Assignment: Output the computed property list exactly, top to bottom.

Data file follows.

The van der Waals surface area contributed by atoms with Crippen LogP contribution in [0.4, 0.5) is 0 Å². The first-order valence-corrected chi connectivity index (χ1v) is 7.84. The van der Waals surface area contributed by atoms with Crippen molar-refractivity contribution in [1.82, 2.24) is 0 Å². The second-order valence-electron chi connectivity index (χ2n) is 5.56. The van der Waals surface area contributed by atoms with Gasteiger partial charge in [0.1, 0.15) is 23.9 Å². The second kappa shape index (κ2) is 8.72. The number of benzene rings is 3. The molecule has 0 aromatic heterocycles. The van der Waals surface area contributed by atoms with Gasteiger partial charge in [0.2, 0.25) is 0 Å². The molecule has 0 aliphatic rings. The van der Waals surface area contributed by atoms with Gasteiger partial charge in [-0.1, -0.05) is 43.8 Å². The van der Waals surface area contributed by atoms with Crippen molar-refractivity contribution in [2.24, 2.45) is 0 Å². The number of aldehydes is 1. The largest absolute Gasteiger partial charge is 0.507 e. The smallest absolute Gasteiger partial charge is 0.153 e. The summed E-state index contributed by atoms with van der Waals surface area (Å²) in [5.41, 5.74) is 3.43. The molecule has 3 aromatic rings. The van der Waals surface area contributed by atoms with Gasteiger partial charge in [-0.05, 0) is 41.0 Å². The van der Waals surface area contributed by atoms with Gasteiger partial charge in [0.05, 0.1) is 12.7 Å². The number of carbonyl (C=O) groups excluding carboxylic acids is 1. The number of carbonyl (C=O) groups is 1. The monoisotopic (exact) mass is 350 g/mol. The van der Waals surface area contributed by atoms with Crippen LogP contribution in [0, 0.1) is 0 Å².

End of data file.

The van der Waals surface area contributed by atoms with Crippen LogP contribution in [0.4, 0.5) is 0 Å². The first-order valence-corrected chi connectivity index (χ1v) is 7.84. The van der Waals surface area contributed by atoms with Crippen molar-refractivity contribution in [1.82, 2.24) is 0 Å². The second-order valence-electron chi connectivity index (χ2n) is 5.56. The van der Waals surface area contributed by atoms with Gasteiger partial charge in [0.1, 0.15) is 23.9 Å². The second kappa shape index (κ2) is 8.72. The number of benzene rings is 3. The molecule has 0 aromatic heterocycles. The van der Waals surface area contributed by atoms with Gasteiger partial charge in [0.2, 0.25) is 0 Å². The molecule has 0 aliphatic rings. The van der Waals surface area contributed by atoms with Gasteiger partial charge in [-0.1, -0.05) is 43.8 Å². The van der Waals surface area contributed by atoms with Crippen molar-refractivity contribution in [2.24, 2.45) is 0 Å². The number of aldehydes is 1. The largest absolute Gasteiger partial charge is 0.507 e. The smallest absolute Gasteiger partial charge is 0.153 e. The summed E-state index contributed by atoms with van der Waals surface area (Å²) in [5.41, 5.74) is 3.43. The molecule has 3 aromatic rings. The van der Waals surface area contributed by atoms with Gasteiger partial charge in [-0.05, 0) is 41.0 Å². The van der Waals surface area contributed by atoms with Gasteiger partial charge in [0.05, 0.1) is 12.7 Å². The number of carbonyl (C=O) groups excluding carboxylic acids is 1. The number of carbonyl (C=O) groups is 1. The monoisotopic (exact) mass is 350 g/mol. The van der Waals surface area contributed by atoms with Crippen LogP contribution in [0, 0.1) is 0 Å².